He developed an astonishing sense of taste as well, which was fresh and fascinating. He tried this out on his girls too, licking Rose's neck once when she hugged him. It made her giggle, a high-pitched, embarrassed sort of giggle, and she hit him lightly on the shoulder like he shouldn't be so immature. Reinette was more appreciative when he ran his tongue from her wrist to the crook of her elbow. She stroked the side of his face, presented her other arm, and told him to do it again.

Out of curiosity, looking a little guilty over his shoulder, he knelt down and licked the curved rim of the console. The TARDIS tasted of metal and plastic, something like Gallifrey and something like him. She seemed to shudder under his fingertips. Made bold by her response, the Doctor kissed a gentle trail up the side of her, darted the tip of his tongue against her glass, took the head of a lever in his mouth and sucked carefully, softly, all the while caressing her.

He did it because he loved her, and because she was all he had left. They only had each other. (Rose did not walk in to accuse him and remind him of her constant presence. She had no tact, only ignorance, and he was glad of it for once.)

The walls of the ship creaked and the place shivered all over, a slow and thankless orgasm, if it could be called that. The Doctor wiped his mouth on his sleeve, patted her awkwardly, and smiled. The air inside had become thick and hot; he hadn't noticed, but loosened his tie now.

He went to Rose's room that night, and, tight and pent up, fucked her briskly in her bed. His shirt was still buttoned up and his trousers hung like a burden around his knees. He came inside her with a hollow, earthy sound, pulled out, and rubbed against her with his fingers until she bucked and cried out his name.

"Thank you," she said afterwards, kissing him. It wasn't so much the sex he enjoyed, but the reciprocity of it.

The TARDIS was cold for days afterwards, and the Doctor had to take to wearing his coat inside.

"Don't you have central heating or something?" Rose said, shivering and naïve.

"No," the Doctor growled, and kicked the bottom of the console roughly, hard enough to hurt himself too. He deserved it, he supposed.

* * *


Once, twice, too many times, he thought he'd lost her.

After he saved her (she saved him) from the Bitter Pill, he went to bed with Rose and got their reunion out of the way first, staying with her until she fell asleep. Then he lifted her head gently, slipped his arm out from underneath it, and walked naked down the corridors of the ship, stroking his fingers along every wall. He lay down in the console room, curled underneath the heart of the TARDIS itself, and kissed every wire, every bolt, everything he could touch, whispering promises he knew he could only try to keep.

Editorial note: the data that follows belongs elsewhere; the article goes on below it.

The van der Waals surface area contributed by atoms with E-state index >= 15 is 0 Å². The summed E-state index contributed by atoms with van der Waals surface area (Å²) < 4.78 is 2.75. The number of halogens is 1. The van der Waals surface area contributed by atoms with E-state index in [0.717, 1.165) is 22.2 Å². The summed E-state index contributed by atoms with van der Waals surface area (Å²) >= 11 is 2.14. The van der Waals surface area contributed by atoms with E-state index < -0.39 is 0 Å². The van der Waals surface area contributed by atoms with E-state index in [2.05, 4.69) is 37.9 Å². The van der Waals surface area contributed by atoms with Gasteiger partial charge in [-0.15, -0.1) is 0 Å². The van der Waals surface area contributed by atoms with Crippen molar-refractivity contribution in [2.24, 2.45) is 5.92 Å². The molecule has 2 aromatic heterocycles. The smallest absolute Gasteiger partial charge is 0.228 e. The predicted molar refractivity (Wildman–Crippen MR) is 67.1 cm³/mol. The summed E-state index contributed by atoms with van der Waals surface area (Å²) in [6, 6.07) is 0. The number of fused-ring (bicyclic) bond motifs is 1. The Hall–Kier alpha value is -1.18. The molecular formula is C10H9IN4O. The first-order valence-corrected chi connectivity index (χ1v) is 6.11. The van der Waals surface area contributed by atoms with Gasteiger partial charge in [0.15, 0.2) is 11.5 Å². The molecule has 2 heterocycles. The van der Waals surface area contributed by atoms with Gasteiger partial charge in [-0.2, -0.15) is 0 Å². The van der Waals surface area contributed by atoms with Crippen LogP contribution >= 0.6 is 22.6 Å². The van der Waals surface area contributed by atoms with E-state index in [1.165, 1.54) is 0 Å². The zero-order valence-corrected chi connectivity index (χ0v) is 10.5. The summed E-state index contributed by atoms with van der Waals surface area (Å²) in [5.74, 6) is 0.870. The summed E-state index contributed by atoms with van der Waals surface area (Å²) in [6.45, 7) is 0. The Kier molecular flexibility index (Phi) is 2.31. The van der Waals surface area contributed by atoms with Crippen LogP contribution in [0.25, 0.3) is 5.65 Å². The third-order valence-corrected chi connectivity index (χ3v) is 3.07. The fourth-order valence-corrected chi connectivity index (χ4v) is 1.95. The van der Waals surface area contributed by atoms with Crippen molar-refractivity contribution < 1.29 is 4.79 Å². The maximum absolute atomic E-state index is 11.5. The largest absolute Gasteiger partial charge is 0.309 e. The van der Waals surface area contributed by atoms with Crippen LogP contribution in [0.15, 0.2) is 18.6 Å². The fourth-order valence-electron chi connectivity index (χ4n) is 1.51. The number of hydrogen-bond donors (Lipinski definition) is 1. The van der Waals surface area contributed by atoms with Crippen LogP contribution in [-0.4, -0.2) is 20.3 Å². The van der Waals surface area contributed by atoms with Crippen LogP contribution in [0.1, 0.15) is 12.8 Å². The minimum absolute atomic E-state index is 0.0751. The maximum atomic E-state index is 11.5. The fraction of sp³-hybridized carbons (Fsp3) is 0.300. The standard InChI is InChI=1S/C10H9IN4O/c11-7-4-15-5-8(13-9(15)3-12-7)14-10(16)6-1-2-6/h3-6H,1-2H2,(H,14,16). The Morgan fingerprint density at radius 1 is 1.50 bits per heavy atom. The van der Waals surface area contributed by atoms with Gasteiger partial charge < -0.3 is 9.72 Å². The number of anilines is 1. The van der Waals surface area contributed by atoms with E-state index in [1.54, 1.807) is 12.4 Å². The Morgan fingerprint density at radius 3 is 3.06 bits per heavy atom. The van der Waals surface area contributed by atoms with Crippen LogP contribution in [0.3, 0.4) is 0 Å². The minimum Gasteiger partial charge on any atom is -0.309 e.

"What are you doing?" asked Rose. He could see her feet, ankles, and the bottom of her dressing gown through the cord maze.

"Go back to bed, Rose."

The feet shuffled awkwardly. The nail-varnish on her big toe was chipped. She coughed, from somewhere above. "…Have you got no clothes on?"

"Rose, you're tired. You've had a hard day. Go to sleep."

The feet didn't move for a moment, then slowly, reluctantly, trudged away until he couldn't see them any more, but could only hear the pad of skin against metal.

* * *


She didn't remind him of home — he didn't want that anyway — but gave the allusion that there was a home to return to. He never quite believed it. No amount of gloss could buff over the fact that he was the last of his kind and she the last of hers. But he clung to that sense of hope she gave, and thought of her engine as a beacon, a pillar of light calling out into the distant corners of the universe for a sign of life.

(He didn't have to go too far to find that acrid taste of reality. Across the room, Rose's smile dripped with it.)

* * *


Rose left, of course, as they all did.

The Doctor sat inside his vast ship, his knees hugged to his chest, and talked about nothing in particular. He wasn't talking to himself, not even to the TARDIS, but just for the sake of words. She couldn't give him that. He habitually conversed with himself, now that he was alone again, and laughed at his own jokes, and cried for other peoples' mistakes. He was his own judge, his own jury, and the TARDIS provided an arena for him to verbally punish himself.

He leant over the control panel sometimes, jerking off furiously with his eyes closed, stroking her with his thumb. He would always come first, and only if he was in the mood would he bring her off with his nimble hands and lithe tongue. Sometimes he loved her for it, called her his constant, and sometimes he was ashamed, hanging his head in his hands and apologising to the air.

It was simpler, perhaps, when she was just a vessel. But the Doctor didn't like to think on it too much.

* * *


She showed him the stars, and all he did was point to the horizon, saying, "There next, girl. There next."